Calculation of the chromatic dispersion is achieved using a Finite Element Method (FEM). At the first generation, the structure of each individual is generated with a randomly chosen pitch and radius. A mesh is then generated using standard triangle elements and a full vectorial analysis of the electromagnetic field is achieved in the generated PCF. The determination of the effective index of modes is obtained by solving the eigenvalue Helmholtz equation given by Eq. (2).

×(εr1×H)=k02neff2H

where H→ is the magnetic field vector, k0 is the wave number in vacuum defined by Eq. (3), εr is the relative dielectric permittivity constant and neff is the effective index of modes.

k0=2πλ0

For the mode calculation, the total fiber diameter has been limited to the structure represented in Fig. 2(b). The resolution of Eq. (2) as a function of the wavelength allows the determination of the chromatic dispersion using Eq. (4). The spectral dependence of the refractive index of the material was assumed to follow the Sellmeier formula for fused silica.

D(λ)=λcdneff2dλ2

4. Results

In order to test the validity of this method, a first PCF structure was generated and its dispersion curve calculated. The following parameters have been used: 2.10 μm for the pitch and 0.95 μm for the holes radius. These parameters correspond to a real fiber but with an idealized structure (regular hexagonal array of perfectly circular air holes). The targeted dispersion curve corresponds to that of this idealized fiber. The ring number was fixed to 3 in order to limit the calculation time. The GA has then been applied to the computed dispersion curve and the resulting structure has been compared to the initial one.

Two populations made of different number of individuals have been tested: population A was constituted of 5 individuals and population B of 40 individuals. The black line on Fig. 2(a) represents the target chromatic dispersion curve calculated with the above parameters. Red curves correspond to the chromatic dispersion as a function of wavelength for the best offspring at the first generation (empty circles) and at the thirteenth generation (empty squares) in the case of population B. Blue curves correspond to population A (filled circles for the first generation, and filled squares for the thirteenth). A good accordance with the target dispersion curve was achieved with population B at the thirteenth generation (with an error function J = 1.91 ps/(nm.km) instead of 135 ps/(nm.km) at the first generation). The resulting PCF structure calculated by the GA proves to be in good agreement with the initial PCF structure since the pitch was found to be equal to 2.12 μm (instead of 2.1 μm) and the holes radius to 0.96 μm (instead of 0.95 μm), leading to a relative error in the order of 1 % as compared to the initial PCF structure. Therefore the GA allows the design of PCF structure with a precision below 1 %. Considering the fabrication problems, there is in practice no meaning to decrease further this relative error by increasing the number of generations.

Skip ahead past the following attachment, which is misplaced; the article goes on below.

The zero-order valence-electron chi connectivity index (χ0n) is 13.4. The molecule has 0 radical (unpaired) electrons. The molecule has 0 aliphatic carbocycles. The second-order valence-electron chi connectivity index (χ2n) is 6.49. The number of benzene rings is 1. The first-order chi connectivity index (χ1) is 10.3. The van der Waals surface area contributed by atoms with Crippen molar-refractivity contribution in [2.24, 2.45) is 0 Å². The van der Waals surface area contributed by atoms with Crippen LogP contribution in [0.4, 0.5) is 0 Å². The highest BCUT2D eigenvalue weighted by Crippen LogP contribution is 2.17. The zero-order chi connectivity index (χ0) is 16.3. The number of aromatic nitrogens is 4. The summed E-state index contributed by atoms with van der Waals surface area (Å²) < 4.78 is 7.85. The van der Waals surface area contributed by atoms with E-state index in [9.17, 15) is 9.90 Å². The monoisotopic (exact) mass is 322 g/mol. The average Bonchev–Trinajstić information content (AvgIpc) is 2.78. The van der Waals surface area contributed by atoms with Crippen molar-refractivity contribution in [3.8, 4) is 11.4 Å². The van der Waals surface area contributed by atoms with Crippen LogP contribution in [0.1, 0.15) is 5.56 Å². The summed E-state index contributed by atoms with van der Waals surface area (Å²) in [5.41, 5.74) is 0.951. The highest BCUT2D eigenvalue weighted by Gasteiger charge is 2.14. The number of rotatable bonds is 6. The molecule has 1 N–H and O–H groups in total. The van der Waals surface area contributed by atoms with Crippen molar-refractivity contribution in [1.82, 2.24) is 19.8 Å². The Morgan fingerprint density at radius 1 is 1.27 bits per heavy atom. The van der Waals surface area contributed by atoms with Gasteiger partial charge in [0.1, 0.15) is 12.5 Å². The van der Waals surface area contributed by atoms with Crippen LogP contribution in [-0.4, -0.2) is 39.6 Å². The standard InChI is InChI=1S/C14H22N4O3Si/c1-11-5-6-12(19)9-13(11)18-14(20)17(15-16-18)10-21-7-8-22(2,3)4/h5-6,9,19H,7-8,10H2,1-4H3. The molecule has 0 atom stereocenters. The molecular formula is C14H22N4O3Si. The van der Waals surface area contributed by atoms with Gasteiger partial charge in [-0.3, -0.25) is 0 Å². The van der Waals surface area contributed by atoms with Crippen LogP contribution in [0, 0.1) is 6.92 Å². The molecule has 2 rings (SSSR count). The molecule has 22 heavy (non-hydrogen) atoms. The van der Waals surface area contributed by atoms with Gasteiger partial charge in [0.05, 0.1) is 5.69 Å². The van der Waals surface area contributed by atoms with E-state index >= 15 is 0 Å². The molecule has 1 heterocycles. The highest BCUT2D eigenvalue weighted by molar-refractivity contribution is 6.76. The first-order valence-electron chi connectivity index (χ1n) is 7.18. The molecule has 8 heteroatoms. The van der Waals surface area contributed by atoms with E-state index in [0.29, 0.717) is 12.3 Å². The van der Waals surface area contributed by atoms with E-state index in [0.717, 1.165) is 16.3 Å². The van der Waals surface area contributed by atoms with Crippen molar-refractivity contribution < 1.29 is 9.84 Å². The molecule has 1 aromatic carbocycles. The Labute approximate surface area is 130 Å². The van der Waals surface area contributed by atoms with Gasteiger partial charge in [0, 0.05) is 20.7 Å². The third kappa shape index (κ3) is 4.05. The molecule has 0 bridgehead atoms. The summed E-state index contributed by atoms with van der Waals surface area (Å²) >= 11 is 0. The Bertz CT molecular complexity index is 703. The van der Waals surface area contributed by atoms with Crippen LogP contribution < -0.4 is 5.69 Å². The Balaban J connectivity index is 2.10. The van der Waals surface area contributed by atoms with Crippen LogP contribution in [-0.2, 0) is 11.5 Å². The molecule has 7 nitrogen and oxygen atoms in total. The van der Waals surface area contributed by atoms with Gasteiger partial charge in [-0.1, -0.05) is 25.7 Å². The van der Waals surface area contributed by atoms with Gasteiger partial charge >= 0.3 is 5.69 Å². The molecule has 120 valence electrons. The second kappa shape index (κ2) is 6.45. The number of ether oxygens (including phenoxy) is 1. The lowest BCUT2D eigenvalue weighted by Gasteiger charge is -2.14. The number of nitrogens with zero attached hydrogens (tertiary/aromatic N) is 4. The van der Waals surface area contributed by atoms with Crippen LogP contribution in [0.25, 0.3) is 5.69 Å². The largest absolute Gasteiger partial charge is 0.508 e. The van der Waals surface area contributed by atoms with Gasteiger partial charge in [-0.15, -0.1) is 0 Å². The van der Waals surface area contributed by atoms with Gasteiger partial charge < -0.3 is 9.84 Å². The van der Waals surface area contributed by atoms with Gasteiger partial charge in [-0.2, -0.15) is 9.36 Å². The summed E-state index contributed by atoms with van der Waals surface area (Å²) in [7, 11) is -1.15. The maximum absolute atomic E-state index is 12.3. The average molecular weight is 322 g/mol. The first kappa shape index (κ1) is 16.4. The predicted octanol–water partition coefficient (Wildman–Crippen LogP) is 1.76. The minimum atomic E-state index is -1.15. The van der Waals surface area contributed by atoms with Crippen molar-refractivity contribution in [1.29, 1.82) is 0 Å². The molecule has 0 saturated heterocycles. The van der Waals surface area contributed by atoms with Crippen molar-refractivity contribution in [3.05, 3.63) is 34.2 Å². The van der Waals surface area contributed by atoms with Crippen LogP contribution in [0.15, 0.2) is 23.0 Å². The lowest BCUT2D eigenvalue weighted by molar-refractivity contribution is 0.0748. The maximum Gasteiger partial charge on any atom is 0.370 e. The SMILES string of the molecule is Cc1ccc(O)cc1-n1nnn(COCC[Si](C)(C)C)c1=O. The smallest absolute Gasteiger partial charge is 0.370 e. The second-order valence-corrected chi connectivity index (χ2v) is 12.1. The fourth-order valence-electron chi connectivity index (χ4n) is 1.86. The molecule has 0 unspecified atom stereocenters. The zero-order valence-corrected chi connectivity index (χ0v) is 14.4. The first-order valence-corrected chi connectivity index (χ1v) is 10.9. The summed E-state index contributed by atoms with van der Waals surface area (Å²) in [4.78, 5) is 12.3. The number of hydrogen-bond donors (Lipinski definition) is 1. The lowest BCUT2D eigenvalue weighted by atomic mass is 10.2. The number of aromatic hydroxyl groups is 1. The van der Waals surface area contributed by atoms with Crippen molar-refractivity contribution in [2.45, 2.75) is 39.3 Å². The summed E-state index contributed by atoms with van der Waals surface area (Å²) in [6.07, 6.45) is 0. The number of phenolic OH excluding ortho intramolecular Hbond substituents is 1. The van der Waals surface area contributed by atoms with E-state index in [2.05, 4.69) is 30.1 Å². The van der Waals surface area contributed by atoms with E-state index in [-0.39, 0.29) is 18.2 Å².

It can also be seen from Fig. 2(a) that, as it was expected, the convergence increases with the number of generations and also with the number of individuals considered at the first generation. The increase of the number of individuals should decrease the number of generations needed to reach a fixed tolerance on the requirement but also increase the computation time at each generation. This problem is difficult to treat as the convergence varies from one simulation to another due to the random part of the algorithm (one can even imagine that the best solution can be found at the first generation !). So, somehow arbitrary, the number of individuals was fixed at 40.

 

Fig. 2. (a) Chromatic dispersion curves calculated by GA routine for a three rings PCF. Red curves correspond to the chromatic dispersion for the best offspring at the first generation (empty circles) and at the thirteenth generation (empty squares) in the case of population B. Blue curves correspond to population A (filled circles for the first generation, and filled squares for the thirteenth). (b) Example of the three rings PCF used in the GA method (black is air and grey is silica).

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The usefulness of GA was then demonstrated by applying the method to the determination of a PCF structure exhibiting a near-zero flat dispersion from 1 μm to 1.7 μm. As the dispersion properties are strongly related to the number of rings N, it was decided to fix N to 9. This value represents a compromise between the flatness of the dispersion curve over a wide range of wavelength and the time necessary to perform the calculation. Indeed, ultra-flattened dispersion curves around zero have been achieved between 1.24 μm and 1.44 μm using a 7 rings structure and between 1 μm and 1.6 μm by means of a 11 rings structure (which corresponds to 455 air-holes) [4].